The parties further agreed that:

[N]either party will appeal a sentence imposed by the Court which falls within the sentencing range set forth in Section II, paragraph 10 above, notwithstanding the fact that the Court may reach that range by a Guidelines analysis different from that set forth in this agreement.

On June 2, 1995, the district court accepted the plea and sentenced the defendant to 135 months of imprisonment, 5 years supervised release, and $50 special assessment.   Judgment was entered June 7, 1995.   Defendant filed a timely notice of appeal on June 12, 1995.   On July 28, 1995, the Government filed this motion to dismiss the appeal.


 Plea agreements are construed according to contract law principles.  United States v. Salcido-Contreras, 990 F.2d 51, 52 (2d Cir.), cert. denied, 509 U.S. 931, 113 S.Ct. 3060, 125 L.Ed.2d 742 (1993).   See also Mabry v. Johnson, 467 U.S. 504, 508-09, 104 S.Ct. 2543, 2546-47, 81 L.Ed.2d 437 (1984) (plea bargain is like any other bargained-for exchange);  Blackledge v. Allison, 431 U.S. 63, 71, 97 S.Ct. 1621, 1627-28, 52 L.Ed.2d 136 (1977) (plea bargains must be enforced to secure benefits conferred on defendant, prosecution, and public);  Santobello v. New York, 404 U.S. 257, 262, 92 S.Ct. 495, 498-99, 30 L.Ed.2d 427 (1971) (bargained-for promise by prosecutor must be fulfilled).   In Salcido-Contreras, the defendant argued that the district court's reasons for imposing the sentence contradicted the conclusions set forth in the plea agreement.   We held that, once a sentence is imposed that conforms to the parameters of a plea agreement entered into knowingly and voluntarily, the agreement is enforceable:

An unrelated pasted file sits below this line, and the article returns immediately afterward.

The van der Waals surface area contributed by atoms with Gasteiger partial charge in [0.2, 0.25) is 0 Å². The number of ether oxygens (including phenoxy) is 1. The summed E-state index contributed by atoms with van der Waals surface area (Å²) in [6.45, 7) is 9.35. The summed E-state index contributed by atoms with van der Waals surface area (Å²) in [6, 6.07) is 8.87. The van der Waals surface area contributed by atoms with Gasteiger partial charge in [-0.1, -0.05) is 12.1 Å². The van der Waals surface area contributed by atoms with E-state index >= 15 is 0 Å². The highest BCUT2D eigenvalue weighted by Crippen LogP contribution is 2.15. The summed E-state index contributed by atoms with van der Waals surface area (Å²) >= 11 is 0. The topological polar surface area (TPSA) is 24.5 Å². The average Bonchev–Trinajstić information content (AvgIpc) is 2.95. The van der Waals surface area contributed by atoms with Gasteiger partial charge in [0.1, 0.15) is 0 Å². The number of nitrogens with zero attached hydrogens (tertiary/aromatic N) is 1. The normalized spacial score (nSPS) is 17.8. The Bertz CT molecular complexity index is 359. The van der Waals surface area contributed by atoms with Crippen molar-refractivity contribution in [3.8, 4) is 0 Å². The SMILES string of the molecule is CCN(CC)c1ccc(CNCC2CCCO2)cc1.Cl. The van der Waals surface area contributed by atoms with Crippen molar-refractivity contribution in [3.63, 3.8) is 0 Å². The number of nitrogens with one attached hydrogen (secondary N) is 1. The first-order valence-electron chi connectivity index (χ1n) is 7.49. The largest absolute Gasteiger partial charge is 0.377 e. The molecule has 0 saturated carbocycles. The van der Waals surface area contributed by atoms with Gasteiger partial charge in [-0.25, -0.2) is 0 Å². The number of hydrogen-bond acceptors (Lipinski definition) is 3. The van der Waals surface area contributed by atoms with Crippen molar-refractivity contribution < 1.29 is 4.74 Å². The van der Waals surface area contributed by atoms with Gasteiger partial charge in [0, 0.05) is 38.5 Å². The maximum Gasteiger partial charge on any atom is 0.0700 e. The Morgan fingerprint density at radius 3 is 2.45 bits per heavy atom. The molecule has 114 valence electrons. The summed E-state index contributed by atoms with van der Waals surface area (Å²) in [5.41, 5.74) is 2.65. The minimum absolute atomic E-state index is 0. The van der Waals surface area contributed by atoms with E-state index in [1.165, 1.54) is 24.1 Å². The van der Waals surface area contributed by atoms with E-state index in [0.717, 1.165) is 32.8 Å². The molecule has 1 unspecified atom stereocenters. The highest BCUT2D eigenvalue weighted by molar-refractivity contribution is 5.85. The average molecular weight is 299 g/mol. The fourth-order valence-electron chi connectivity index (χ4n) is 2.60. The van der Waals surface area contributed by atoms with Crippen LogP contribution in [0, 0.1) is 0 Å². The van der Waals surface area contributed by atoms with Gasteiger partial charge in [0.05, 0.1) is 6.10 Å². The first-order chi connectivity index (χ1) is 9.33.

In no circumstances ․ may a defendant, who has secured the benefits of a plea agreement and knowingly and voluntarily waived the right to appeal a certain sentence, then appeal the merits of a sentence conforming to the agreement.   Such a remedy would render the plea bargaining process and the resulting agreement meaningless.

Salcido-Contreras, 990 F.2d at 52-53.   Similarly, in United States v. Rivera, 971 F.2d 876 (2d Cir.1992), two defendants filed appeals claiming that the sentencing court failed to make certain downward departures based on criminal history and cooperation with the government.   After ascertaining that the sentences imposed fell within the range specified in their plea agreements, we held that defendants had waived their right to appeal, without inquiry into the merits of defendants' contentions.  Rivera, 971 F.2d at 896.